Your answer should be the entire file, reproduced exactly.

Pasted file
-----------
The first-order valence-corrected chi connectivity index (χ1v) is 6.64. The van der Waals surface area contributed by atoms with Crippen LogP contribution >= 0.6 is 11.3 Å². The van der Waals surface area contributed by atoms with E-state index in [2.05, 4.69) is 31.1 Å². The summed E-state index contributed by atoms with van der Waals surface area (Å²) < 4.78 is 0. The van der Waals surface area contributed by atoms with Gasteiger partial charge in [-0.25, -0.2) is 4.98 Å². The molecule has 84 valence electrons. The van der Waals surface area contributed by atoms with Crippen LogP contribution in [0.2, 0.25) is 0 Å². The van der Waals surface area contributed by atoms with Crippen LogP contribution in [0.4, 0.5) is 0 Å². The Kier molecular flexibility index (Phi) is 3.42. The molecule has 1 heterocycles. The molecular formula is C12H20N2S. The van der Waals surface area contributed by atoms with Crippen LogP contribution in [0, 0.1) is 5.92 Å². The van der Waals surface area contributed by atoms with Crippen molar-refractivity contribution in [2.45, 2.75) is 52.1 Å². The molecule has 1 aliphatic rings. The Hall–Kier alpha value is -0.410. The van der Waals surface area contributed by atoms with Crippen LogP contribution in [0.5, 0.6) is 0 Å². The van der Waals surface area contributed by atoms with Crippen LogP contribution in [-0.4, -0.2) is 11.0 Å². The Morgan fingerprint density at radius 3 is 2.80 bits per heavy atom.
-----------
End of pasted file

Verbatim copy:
The first-order valence-corrected chi connectivity index (χ1v) is 6.64. The van der Waals surface area contributed by atoms with Crippen LogP contribution >= 0.6 is 11.3 Å². The van der Waals surface area contributed by atoms with E-state index in [2.05, 4.69) is 31.1 Å². The summed E-state index contributed by atoms with van der Waals surface area (Å²) < 4.78 is 0. The van der Waals surface area contributed by atoms with Gasteiger partial charge in [-0.25, -0.2) is 4.98 Å². The molecule has 84 valence electrons. The van der Waals surface area contributed by atoms with Crippen LogP contribution in [0.2, 0.25) is 0 Å². The van der Waals surface area contributed by atoms with Crippen LogP contribution in [0.4, 0.5) is 0 Å². The Kier molecular flexibility index (Phi) is 3.42. The molecule has 1 heterocycles. The molecular formula is C12H20N2S. The van der Waals surface area contributed by atoms with Crippen LogP contribution in [0, 0.1) is 5.92 Å². The van der Waals surface area contributed by atoms with Crippen molar-refractivity contribution in [2.45, 2.75) is 52.1 Å². The molecule has 1 aliphatic rings. The Hall–Kier alpha value is -0.410. The van der Waals surface area contributed by atoms with Crippen LogP contribution in [0.5, 0.6) is 0 Å². The van der Waals surface area contributed by atoms with Crippen LogP contribution in [-0.4, -0.2) is 11.0 Å². The Morgan fingerprint density at radius 3 is 2.80 bits per heavy atom.